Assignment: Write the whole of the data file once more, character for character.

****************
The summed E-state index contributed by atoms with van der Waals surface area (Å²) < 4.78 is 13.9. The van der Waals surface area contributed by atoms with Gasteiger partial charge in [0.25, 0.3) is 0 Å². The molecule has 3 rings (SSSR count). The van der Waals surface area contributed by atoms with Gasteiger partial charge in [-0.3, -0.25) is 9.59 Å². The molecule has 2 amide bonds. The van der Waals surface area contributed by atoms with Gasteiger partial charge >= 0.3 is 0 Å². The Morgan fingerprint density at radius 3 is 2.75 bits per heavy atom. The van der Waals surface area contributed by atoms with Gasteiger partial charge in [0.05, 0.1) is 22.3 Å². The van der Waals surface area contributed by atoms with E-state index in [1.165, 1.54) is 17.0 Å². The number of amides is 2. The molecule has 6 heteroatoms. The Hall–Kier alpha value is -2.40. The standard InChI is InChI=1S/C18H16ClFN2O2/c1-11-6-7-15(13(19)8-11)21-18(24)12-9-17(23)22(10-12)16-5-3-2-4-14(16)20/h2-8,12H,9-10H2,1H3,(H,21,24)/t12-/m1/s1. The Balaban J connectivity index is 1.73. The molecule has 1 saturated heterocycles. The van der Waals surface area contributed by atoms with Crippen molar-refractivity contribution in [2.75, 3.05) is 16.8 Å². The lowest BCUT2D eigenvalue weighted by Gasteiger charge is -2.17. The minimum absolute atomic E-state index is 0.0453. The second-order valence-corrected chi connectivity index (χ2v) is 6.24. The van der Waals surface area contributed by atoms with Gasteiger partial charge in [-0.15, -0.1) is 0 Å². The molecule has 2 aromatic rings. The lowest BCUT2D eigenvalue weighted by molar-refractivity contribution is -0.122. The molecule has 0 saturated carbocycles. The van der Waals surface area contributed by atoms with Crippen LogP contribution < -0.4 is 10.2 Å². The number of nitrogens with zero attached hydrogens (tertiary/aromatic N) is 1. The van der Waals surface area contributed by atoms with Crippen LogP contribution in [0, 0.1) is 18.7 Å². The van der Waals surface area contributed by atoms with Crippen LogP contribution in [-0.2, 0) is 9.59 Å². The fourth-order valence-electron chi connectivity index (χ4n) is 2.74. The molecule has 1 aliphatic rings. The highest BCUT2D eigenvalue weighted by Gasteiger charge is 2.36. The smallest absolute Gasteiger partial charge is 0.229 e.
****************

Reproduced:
The summed E-state index contributed by atoms with van der Waals surface area (Å²) < 4.78 is 13.9. The van der Waals surface area contributed by atoms with Gasteiger partial charge in [0.25, 0.3) is 0 Å². The molecule has 3 rings (SSSR count). The van der Waals surface area contributed by atoms with Gasteiger partial charge in [-0.3, -0.25) is 9.59 Å². The molecule has 2 amide bonds. The van der Waals surface area contributed by atoms with Gasteiger partial charge >= 0.3 is 0 Å². The Morgan fingerprint density at radius 3 is 2.75 bits per heavy atom. The van der Waals surface area contributed by atoms with Gasteiger partial charge in [0.05, 0.1) is 22.3 Å². The van der Waals surface area contributed by atoms with E-state index in [1.165, 1.54) is 17.0 Å². The number of amides is 2. The molecule has 6 heteroatoms. The Hall–Kier alpha value is -2.40. The standard InChI is InChI=1S/C18H16ClFN2O2/c1-11-6-7-15(13(19)8-11)21-18(24)12-9-17(23)22(10-12)16-5-3-2-4-14(16)20/h2-8,12H,9-10H2,1H3,(H,21,24)/t12-/m1/s1. The Balaban J connectivity index is 1.73. The molecule has 1 saturated heterocycles. The van der Waals surface area contributed by atoms with Crippen molar-refractivity contribution in [2.75, 3.05) is 16.8 Å². The lowest BCUT2D eigenvalue weighted by Gasteiger charge is -2.17. The minimum absolute atomic E-state index is 0.0453. The second-order valence-corrected chi connectivity index (χ2v) is 6.24. The van der Waals surface area contributed by atoms with Gasteiger partial charge in [-0.15, -0.1) is 0 Å². The molecule has 2 aromatic rings. The lowest BCUT2D eigenvalue weighted by molar-refractivity contribution is -0.122. The molecule has 0 saturated carbocycles. The van der Waals surface area contributed by atoms with Crippen LogP contribution < -0.4 is 10.2 Å². The number of nitrogens with zero attached hydrogens (tertiary/aromatic N) is 1. The van der Waals surface area contributed by atoms with Crippen LogP contribution in [0, 0.1) is 18.7 Å². The van der Waals surface area contributed by atoms with Crippen LogP contribution in [-0.2, 0) is 9.59 Å². The fourth-order valence-electron chi connectivity index (χ4n) is 2.74. The molecule has 1 aliphatic rings. The highest BCUT2D eigenvalue weighted by Gasteiger charge is 2.36. The smallest absolute Gasteiger partial charge is 0.229 e.